We may not realize it, but the Mi'kmaq people have made many important historical contributions to this Province that are well known and documented. Here I would like to mention a few of them. You can be sure that there are many others.
Edward Tompkins in 1984, regarding the Geological Survey of Newfoundland mentioned this:
"Alexander Murray (1810-1884), and James Patrick Howley (1847-1918) gained their detailed knowledge of the interior from Micmac guides as they explored and mapped Newfoundland's hitherto unknown areas. The Newfoundland Micmac, primarily settled in Conne River, Fortune Bay and in Bay St. George, maintained traditional trapping and subsistence hunting patterns in the interior throughout the nineteenth century. Using the various water systems, they developed a series of inland canoe routes that extended from the south coast to the west coast and up to Notre Dame Bay. Their contribution to the mapping of the island's interior is demonstrated by the number of Micmac place names, such as Meelpaeg Lake, Keagudeck Lake, Mount Sylvester and the Annieopsquotch Mountains, still found on Newfoundland maps."
In 1998, Ralph T. Pasture, with the Archaeology Unit and History Department at Memorial University wrote: "The Mi'kmaq intimate knowledge of the interior meant that they were in great demand as guides for explorers and sportsmen."
This is documented fact, as all recorded expeditions mention the key role of the Mi'kmaq guides and of how knowledgeable they were of the lands. The expedition by William Cormack in 1822 across Newfoundland in search of Beothuk settlements is considered the first by Europeans and would have been disastrous without Sylvester Joe, his Mi'kmaq guide. I should point out that Mi'kmaq were not hired or ever used to hunt and kill Beothuk, as has been suggested by some European historians in the past. When they were used, scouts up ahead would warn of the approaching party, so that many of the encampments were deserted by the time the expedition arrived.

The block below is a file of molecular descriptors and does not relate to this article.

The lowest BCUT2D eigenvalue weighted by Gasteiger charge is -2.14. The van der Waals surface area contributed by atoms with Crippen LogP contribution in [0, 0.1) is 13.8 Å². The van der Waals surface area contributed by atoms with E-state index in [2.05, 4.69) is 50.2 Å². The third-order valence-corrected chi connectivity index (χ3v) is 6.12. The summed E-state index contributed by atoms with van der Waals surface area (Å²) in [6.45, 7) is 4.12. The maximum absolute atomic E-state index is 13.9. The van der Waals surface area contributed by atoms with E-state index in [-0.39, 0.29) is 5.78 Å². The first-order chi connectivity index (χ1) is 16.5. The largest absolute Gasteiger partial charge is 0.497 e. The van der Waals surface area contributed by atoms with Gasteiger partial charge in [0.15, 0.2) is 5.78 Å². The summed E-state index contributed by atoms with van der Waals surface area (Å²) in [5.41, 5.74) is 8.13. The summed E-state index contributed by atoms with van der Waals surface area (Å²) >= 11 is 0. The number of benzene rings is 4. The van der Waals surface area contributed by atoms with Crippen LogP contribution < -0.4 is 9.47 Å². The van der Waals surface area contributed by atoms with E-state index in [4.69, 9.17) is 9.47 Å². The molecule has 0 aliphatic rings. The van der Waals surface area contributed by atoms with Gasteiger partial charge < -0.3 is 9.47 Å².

These guides were essential in the successful travels of Missionary Edward Wix, Geologists: J.B. Jukes, Alexander Murray and James P. Howley, and J.G. Millais, author of the 1907 book, Newfoundland and it's Untrodden Ways, who all relied upon Mi'kmaq knowledge of the land.
When the colonial government wanted a telegraph line across the province, again, it was the talents of the Mi'kmaq guides that were used in the 1850s to help survey the route from Port aux Basques to St. John's. In 1856, the colonial government was smart enough to keep them on as repairman to keep the line working.
This use of the scouting talents of the Mi'kmaq continued into the 1860s, when the colonial government was having problems having mail delivered. It was decide that the extensive knowledge of the scouts and guides could be used. The Mi'kmaq had a network of elaborate trails that reached northern settlements and the mail got through. In 1875, the survey for the Newfoundland railway began. The following Mi'kmaq from Conn River (Miawpukek): Stephen Jeddore, Frank Bernard, Peter John, Noel Bernard, Joseph Bernard, Noel Louis Sr., Noel Louis jr., Edward Poulette and John Barrington, were hired as guides. They were hard workers and worked for little pay.
The historical role played by the Mi'kmaq, these "seasoned hunters and gatherers", will forever be an essential part of our Provinces's history.
Compiled by Jasen S. Benwah
Local Mi'kmaq Researcher
Cape St. George, NL.
The Georgian Newspaper, November 4-10, 2003
Renee Jeddore, http://www.geocities.com/Colosseum/2772/
Ralph T. Pastore, Archaeology Unit & History Department Memorial University of Newfoundland
Website Copyright © 2003 Jasen Benwah